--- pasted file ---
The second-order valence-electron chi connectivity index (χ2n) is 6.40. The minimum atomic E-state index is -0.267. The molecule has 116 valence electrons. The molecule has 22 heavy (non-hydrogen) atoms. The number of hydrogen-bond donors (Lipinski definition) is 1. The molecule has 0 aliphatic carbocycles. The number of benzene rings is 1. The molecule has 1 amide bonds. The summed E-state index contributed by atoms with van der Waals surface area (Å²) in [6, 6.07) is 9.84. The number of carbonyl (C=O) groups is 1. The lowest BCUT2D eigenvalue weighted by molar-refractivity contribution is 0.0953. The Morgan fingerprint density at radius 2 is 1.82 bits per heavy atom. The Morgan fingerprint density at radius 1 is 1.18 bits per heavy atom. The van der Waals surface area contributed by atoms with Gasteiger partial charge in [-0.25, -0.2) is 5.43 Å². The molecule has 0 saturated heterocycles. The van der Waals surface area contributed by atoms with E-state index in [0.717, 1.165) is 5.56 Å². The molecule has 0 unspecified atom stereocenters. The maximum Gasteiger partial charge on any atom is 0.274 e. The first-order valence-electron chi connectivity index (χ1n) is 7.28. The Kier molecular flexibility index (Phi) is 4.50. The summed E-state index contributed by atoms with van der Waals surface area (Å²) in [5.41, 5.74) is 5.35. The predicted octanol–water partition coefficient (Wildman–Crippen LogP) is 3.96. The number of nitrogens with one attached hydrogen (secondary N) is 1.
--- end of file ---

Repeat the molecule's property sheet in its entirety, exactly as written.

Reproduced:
The second-order valence-electron chi connectivity index (χ2n) is 6.40. The minimum atomic E-state index is -0.267. The molecule has 116 valence electrons. The molecule has 22 heavy (non-hydrogen) atoms. The number of hydrogen-bond donors (Lipinski definition) is 1. The molecule has 0 aliphatic carbocycles. The number of benzene rings is 1. The molecule has 1 amide bonds. The summed E-state index contributed by atoms with van der Waals surface area (Å²) in [6, 6.07) is 9.84. The number of carbonyl (C=O) groups is 1. The lowest BCUT2D eigenvalue weighted by molar-refractivity contribution is 0.0953. The Morgan fingerprint density at radius 2 is 1.82 bits per heavy atom. The Morgan fingerprint density at radius 1 is 1.18 bits per heavy atom. The van der Waals surface area contributed by atoms with Gasteiger partial charge in [-0.25, -0.2) is 5.43 Å². The molecule has 0 saturated heterocycles. The van der Waals surface area contributed by atoms with E-state index in [0.717, 1.165) is 5.56 Å². The molecule has 0 unspecified atom stereocenters. The maximum Gasteiger partial charge on any atom is 0.274 e. The first-order valence-electron chi connectivity index (χ1n) is 7.28. The Kier molecular flexibility index (Phi) is 4.50. The summed E-state index contributed by atoms with van der Waals surface area (Å²) in [5.41, 5.74) is 5.35. The predicted octanol–water partition coefficient (Wildman–Crippen LogP) is 3.96. The number of nitrogens with one attached hydrogen (secondary N) is 1.